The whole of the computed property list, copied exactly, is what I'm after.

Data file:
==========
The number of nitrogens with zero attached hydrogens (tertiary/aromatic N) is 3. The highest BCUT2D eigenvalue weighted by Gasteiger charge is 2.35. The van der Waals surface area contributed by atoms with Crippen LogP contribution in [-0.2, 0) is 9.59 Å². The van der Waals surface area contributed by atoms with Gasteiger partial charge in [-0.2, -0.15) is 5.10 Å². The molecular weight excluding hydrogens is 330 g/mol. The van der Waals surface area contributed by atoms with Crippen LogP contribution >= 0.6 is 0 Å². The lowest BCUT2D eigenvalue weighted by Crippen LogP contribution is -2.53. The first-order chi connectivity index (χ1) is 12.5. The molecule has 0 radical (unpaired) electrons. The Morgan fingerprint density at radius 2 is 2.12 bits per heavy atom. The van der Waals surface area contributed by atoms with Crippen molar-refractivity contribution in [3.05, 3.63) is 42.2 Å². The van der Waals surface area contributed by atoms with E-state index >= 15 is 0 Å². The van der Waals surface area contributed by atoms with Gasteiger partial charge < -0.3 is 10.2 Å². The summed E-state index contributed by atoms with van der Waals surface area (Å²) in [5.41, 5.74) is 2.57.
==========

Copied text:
The number of nitrogens with zero attached hydrogens (tertiary/aromatic N) is 3. The highest BCUT2D eigenvalue weighted by Gasteiger charge is 2.35. The van der Waals surface area contributed by atoms with Crippen LogP contribution in [-0.2, 0) is 9.59 Å². The van der Waals surface area contributed by atoms with Gasteiger partial charge in [-0.2, -0.15) is 5.10 Å². The molecular weight excluding hydrogens is 330 g/mol. The van der Waals surface area contributed by atoms with Crippen LogP contribution >= 0.6 is 0 Å². The lowest BCUT2D eigenvalue weighted by Crippen LogP contribution is -2.53. The first-order chi connectivity index (χ1) is 12.5. The molecule has 0 radical (unpaired) electrons. The Morgan fingerprint density at radius 2 is 2.12 bits per heavy atom. The van der Waals surface area contributed by atoms with Crippen molar-refractivity contribution in [3.05, 3.63) is 42.2 Å². The van der Waals surface area contributed by atoms with E-state index >= 15 is 0 Å². The van der Waals surface area contributed by atoms with Gasteiger partial charge < -0.3 is 10.2 Å². The summed E-state index contributed by atoms with van der Waals surface area (Å²) in [5.41, 5.74) is 2.57.